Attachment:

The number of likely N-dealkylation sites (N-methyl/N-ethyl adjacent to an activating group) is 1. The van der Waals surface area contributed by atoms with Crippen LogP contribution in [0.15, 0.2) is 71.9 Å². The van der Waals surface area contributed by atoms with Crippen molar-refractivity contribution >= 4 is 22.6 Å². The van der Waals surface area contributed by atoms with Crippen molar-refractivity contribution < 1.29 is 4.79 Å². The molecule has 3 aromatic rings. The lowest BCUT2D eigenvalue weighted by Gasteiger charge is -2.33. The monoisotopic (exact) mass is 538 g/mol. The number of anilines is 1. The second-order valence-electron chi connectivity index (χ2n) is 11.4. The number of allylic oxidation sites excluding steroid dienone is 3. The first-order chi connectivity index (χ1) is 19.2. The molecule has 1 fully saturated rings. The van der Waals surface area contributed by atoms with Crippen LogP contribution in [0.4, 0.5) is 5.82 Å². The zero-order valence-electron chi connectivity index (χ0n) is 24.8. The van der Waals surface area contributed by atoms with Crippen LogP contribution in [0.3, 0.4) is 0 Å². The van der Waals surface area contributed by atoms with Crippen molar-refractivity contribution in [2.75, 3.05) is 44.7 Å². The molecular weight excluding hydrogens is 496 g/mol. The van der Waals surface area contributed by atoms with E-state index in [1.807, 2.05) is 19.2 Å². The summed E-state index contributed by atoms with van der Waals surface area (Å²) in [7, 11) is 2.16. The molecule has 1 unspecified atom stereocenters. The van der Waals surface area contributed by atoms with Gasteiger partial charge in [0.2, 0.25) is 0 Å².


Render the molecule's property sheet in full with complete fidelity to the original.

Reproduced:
The number of likely N-dealkylation sites (N-methyl/N-ethyl adjacent to an activating group) is 1. The van der Waals surface area contributed by atoms with Crippen LogP contribution in [0.15, 0.2) is 71.9 Å². The van der Waals surface area contributed by atoms with Crippen molar-refractivity contribution >= 4 is 22.6 Å². The van der Waals surface area contributed by atoms with Crippen molar-refractivity contribution < 1.29 is 4.79 Å². The molecule has 3 aromatic rings. The lowest BCUT2D eigenvalue weighted by Gasteiger charge is -2.33. The monoisotopic (exact) mass is 538 g/mol. The number of anilines is 1. The second-order valence-electron chi connectivity index (χ2n) is 11.4. The number of allylic oxidation sites excluding steroid dienone is 3. The first-order chi connectivity index (χ1) is 19.2. The molecule has 1 fully saturated rings. The van der Waals surface area contributed by atoms with Crippen LogP contribution in [0.4, 0.5) is 5.82 Å². The zero-order valence-electron chi connectivity index (χ0n) is 24.8. The van der Waals surface area contributed by atoms with Crippen LogP contribution in [0.3, 0.4) is 0 Å². The van der Waals surface area contributed by atoms with Crippen molar-refractivity contribution in [2.75, 3.05) is 44.7 Å². The molecular weight excluding hydrogens is 496 g/mol. The van der Waals surface area contributed by atoms with E-state index in [1.807, 2.05) is 19.2 Å². The summed E-state index contributed by atoms with van der Waals surface area (Å²) in [7, 11) is 2.16. The molecule has 1 unspecified atom stereocenters. The van der Waals surface area contributed by atoms with Gasteiger partial charge in [0.2, 0.25) is 0 Å².